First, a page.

For this project, we are partnering again with Edmonton-based Change for Children (CFC), following the completion of two other successful projects we funded in 2015 and 2018. Our investment will support education for children in three communities, and expands on a Global Affairs Canada grant CFC received last year. Together, both funding sources mean that CFC will have the resources to improve the quality of education in all seven of the indigenous communities of the Miskito Indian Tasbaika Kum in the Bosawás. Specifically, the project will:
- Provide MLLs along with technical and pedagogical assistance for teachers during class time. The MLL will also be available after school to enable students to explore content on their own.
- Curate and develop educational content and information on gender equality and sexual and reproductive health in the local language.
- Generate data on learning outcomes that the local government and other funding agencies can use to support education and universities can access for scholarship considerations.
Remedial education for adolescent girls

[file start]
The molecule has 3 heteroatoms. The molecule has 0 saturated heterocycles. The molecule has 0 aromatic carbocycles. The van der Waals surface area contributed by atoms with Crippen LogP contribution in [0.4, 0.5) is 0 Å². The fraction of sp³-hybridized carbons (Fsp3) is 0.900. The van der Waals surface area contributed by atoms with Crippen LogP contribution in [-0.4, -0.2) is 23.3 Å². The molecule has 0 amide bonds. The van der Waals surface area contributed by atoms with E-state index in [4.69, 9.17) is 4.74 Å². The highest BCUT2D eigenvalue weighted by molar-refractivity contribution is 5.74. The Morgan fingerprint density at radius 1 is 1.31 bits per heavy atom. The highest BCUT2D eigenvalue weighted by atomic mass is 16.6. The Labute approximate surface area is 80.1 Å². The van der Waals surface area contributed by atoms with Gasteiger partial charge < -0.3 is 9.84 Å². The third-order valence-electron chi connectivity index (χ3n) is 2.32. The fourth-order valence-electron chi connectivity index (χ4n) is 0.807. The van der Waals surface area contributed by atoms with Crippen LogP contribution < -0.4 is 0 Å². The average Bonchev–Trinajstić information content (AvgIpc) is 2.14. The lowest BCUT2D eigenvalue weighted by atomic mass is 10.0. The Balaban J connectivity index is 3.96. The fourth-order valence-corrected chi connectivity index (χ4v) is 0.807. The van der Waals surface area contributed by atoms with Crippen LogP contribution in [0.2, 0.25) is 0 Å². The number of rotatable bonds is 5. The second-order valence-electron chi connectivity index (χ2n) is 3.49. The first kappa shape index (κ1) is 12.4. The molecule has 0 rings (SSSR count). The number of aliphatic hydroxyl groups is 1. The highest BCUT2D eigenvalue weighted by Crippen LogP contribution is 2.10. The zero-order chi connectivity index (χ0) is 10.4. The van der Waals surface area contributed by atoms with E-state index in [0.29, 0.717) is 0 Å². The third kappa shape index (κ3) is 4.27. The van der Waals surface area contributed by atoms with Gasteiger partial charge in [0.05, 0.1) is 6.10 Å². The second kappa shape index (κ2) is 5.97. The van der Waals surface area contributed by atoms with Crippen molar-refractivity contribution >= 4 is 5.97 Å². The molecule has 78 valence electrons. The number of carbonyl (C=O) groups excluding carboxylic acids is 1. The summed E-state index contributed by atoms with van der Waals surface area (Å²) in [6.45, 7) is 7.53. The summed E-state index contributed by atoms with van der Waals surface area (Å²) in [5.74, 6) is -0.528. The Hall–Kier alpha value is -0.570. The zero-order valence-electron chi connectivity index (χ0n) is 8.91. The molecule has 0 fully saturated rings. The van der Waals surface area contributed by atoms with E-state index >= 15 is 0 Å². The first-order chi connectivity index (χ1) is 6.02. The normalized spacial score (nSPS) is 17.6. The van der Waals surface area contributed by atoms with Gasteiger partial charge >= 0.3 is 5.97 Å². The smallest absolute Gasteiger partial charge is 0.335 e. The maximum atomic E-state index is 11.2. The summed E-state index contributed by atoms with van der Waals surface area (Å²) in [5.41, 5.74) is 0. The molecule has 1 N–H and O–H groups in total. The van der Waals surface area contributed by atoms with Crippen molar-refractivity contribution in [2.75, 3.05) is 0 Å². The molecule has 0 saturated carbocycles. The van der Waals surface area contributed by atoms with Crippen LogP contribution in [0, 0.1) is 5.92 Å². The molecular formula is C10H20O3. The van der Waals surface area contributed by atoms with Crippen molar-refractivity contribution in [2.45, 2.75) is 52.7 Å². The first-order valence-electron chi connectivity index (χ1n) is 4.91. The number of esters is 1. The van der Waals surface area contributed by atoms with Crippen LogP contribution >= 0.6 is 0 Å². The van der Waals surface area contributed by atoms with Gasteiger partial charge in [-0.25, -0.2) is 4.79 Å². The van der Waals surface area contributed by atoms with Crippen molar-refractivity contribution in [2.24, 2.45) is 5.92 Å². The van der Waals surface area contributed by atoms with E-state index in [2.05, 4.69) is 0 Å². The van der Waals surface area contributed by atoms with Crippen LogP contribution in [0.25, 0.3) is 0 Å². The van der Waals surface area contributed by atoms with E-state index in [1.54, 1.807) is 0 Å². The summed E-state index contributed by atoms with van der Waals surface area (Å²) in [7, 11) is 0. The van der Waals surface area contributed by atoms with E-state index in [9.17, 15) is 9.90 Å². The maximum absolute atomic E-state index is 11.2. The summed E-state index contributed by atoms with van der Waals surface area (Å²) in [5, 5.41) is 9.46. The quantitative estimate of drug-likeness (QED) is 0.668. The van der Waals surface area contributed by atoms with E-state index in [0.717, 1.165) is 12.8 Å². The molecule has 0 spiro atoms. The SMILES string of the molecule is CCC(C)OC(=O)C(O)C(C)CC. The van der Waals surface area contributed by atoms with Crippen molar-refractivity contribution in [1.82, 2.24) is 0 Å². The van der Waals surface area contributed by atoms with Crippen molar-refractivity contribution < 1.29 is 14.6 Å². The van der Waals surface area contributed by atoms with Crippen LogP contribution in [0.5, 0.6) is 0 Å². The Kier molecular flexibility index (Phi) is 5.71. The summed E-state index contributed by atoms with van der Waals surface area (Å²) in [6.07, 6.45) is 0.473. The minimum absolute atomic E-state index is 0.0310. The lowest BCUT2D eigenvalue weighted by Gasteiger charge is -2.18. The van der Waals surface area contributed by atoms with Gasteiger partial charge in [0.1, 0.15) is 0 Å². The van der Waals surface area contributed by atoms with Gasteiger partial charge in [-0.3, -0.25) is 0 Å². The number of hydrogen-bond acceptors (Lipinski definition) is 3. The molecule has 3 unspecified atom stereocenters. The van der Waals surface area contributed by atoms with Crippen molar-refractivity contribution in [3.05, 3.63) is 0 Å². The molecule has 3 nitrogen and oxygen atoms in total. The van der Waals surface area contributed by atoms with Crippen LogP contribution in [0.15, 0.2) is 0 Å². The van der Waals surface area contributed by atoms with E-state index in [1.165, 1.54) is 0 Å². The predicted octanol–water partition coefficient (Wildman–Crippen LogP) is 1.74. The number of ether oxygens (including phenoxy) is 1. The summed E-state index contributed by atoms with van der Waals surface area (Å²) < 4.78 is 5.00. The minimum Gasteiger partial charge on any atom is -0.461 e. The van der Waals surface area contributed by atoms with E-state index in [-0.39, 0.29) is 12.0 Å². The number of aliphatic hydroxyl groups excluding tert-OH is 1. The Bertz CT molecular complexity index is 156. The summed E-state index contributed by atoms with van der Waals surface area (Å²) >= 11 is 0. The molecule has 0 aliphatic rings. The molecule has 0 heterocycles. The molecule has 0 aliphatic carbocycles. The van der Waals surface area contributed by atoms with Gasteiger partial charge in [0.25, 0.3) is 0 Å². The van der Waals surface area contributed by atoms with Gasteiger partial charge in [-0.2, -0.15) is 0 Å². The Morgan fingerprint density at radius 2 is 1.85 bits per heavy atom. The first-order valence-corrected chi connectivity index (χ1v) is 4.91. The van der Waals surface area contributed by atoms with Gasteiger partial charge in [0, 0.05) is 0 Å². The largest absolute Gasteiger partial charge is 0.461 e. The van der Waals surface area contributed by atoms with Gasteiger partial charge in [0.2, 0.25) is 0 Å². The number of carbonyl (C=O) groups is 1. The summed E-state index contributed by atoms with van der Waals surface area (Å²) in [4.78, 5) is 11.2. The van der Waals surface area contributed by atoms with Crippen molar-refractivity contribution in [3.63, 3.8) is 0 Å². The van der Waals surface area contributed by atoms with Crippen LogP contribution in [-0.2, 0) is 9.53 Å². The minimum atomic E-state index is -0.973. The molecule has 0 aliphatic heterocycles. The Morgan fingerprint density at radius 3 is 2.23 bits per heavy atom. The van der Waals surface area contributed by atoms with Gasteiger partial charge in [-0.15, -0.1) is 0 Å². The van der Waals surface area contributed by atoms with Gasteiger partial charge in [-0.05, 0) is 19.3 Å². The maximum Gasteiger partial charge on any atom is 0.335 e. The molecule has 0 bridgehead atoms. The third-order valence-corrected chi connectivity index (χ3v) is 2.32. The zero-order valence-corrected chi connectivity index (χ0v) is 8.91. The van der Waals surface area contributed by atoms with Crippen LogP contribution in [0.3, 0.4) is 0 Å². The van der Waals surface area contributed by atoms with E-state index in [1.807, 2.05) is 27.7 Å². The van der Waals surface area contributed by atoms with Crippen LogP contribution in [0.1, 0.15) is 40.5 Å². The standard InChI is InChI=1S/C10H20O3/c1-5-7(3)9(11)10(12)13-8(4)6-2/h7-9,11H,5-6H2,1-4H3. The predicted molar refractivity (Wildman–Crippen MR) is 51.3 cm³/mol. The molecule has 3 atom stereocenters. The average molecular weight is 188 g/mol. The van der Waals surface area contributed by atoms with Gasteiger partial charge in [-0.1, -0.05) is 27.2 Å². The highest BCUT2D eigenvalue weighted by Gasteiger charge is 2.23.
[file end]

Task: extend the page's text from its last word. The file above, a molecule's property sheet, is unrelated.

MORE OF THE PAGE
Our third project builds on the substantial successes of a previous initiative in Liberia to address the needs of 375 over-age girls in 25 rural schools. This time, our partner, CODE, will deploy 10 MLLs – rotating them between the schools – to improve access to interesting and fun educational resources, including 32 e-books CODE developed in conjunction with local authors and illustrators.
Most girls in the program are 12-15 years old and reading around grade 1-3 level. The previous project in 2018 showed huge increases in learning with 75% of girls jumping two grade levels. Another 22% of girls moved up one grade level, while a small proportion had to drop out.
In addition to the use of the MLL for literacy training, the adolescent girls will receive instruction on sexual and reproductive health. CODE will provide sanitary products and snacks to eliminate other impediments that keep girls out of school.
We are very proud to support these three fantastic projects in 2020. The global learning crisis is real. Our Mobile Learning Lab offers an interesting and effective solution so that children and adolescents can access fun, quality educational resources to help them stay in school and learn.